In retrospect, it's a wonder no-one had thought of it before. In 1984 the incumbent Conservative government passed the Video Recordings Act; video nasties, a pet topic of those renowned moral guardians, the tabloid newspapers, were to become an endangered species. As the appointed adjudicators of who got to watch what, the British Board Of Film Classification suddenly became very busy people. It was now a legal requirement for all films and videos to carry a BBFC classification, unless they fell under the exempt category of either sport, music, religion or educational. Oh, and computer games didn't count either. Well, not really.

That's not to say by 1984 that computer games hadn't had their fair share of controversy. But generally the graphical ability and simple gameplay of contemporary games had rarely been seen as critical enough to warrant attention outside of the dedicated gaming press. Two years later, London-based software house CRL Group released a nondescript text adventure game for the Commodore 64 called Pilgrim. The game was unremarkable, and drew criticism for its lack of graphics at a time when even budget adventures were proudly showing off detailed vistas.

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The cover to Dracula, proudly displaying the first BBFC stamp to appear on a video game.

The one area Pilgrim did receive praise for was its atmosphere and story, the work of author and adventure game fan Rod Pike from East Anglia, who had sent the game to CRL on the off-chance it would publish it. "Pilgrim was a dark and gothic piece," says CRL founder Clem Chambers, "and we therefore logically thought, let's ask Rod to do a horror game."

Chambers, finely tuned to any possible money-making venture, had noticed a sub-clause in the video nasty act that suggested video games could be submitted to the BBFC for rating, should they be considered appropriately unsuitable for children. The proverbial light bulb lit up inside the CRL boss's head.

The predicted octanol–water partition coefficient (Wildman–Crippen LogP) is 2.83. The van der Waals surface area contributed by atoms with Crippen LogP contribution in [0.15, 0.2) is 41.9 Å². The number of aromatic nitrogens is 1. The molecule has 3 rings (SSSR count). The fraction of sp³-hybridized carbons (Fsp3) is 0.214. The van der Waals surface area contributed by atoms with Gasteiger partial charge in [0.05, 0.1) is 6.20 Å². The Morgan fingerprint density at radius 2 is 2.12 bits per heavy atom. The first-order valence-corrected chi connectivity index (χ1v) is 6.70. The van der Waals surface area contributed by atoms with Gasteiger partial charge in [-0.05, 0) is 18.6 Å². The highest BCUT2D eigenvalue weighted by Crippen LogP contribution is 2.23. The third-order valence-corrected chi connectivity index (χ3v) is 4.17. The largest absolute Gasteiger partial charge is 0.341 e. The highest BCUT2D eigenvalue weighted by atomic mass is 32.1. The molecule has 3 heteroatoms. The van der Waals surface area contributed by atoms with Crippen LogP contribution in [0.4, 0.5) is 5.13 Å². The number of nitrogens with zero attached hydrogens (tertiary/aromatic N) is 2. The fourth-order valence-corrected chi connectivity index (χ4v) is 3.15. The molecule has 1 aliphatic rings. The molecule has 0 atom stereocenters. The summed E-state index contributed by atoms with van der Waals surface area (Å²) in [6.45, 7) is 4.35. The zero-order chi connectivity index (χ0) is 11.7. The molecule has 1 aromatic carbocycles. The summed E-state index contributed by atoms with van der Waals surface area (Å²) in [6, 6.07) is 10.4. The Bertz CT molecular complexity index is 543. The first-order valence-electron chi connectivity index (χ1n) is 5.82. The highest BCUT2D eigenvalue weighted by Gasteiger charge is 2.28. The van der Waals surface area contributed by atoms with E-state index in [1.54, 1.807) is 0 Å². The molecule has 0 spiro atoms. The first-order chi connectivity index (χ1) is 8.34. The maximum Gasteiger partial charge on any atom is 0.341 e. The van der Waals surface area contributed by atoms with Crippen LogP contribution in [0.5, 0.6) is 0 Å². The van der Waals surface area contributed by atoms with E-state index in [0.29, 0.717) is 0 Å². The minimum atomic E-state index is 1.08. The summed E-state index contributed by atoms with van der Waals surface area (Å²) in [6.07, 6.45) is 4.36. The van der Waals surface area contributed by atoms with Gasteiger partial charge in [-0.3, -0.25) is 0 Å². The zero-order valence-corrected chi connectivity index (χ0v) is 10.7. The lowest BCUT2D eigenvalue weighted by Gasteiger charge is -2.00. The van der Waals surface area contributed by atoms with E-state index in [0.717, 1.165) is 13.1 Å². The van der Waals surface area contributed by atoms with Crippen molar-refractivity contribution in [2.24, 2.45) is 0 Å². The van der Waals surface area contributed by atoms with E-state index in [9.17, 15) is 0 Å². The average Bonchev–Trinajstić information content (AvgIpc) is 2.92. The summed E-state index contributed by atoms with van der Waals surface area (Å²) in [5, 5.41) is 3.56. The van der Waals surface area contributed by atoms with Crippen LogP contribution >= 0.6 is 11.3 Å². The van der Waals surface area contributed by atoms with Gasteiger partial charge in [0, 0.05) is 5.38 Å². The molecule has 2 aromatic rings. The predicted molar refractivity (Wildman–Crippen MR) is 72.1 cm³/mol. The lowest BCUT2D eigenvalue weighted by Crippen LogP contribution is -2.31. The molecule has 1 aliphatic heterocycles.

"Rod was a very normal guy, a lot older than us, but softly-spoken and grounded. He was really happy to work with us and was totally on board with the idea of going for a BBFC classification although I remember he was a little awed by my temerity. But that was about par for the course!"

With the added advantage of the quick turnaround for adventure games (most of the genre was still being designed with creative software package The Quill, albeit often with modifications), Pike was soon put to work adapting Bram Stoker's classic novel Dracula.

"We didn't interfere," says Chambers, "We just let him do his thing. Then we added the graphics." Michael Hodges was CRL's game development leader and Clem Chambers' right hand man. "I think it's fair to say most of us were horror film fans," remembers Hodges, "and when we got the chance to publish a game along those lines, we were all very happy. The idea to get a BBFC rating was brilliant." Hodges worked directly with Pike, who would send in versions of the game at various stages for CRL to test and suggest changes.

CRL used in-house artists to create the gory pictures that would accompany Dracula. These were essential for two reasons; firstly, text-only adventures were no longer viable commercially as consumers demanded graphics with their games. Secondly - and more importantly to CRL - if the game was to secure its coveted 18 certificate, then fittingly grisly graphic representations were vital. CRL's concept was to puncture Dracula's evocative scene-setting pictures with macabre and bloody images every time the player met an untimely demise, which, given the difficulty of the game, was often.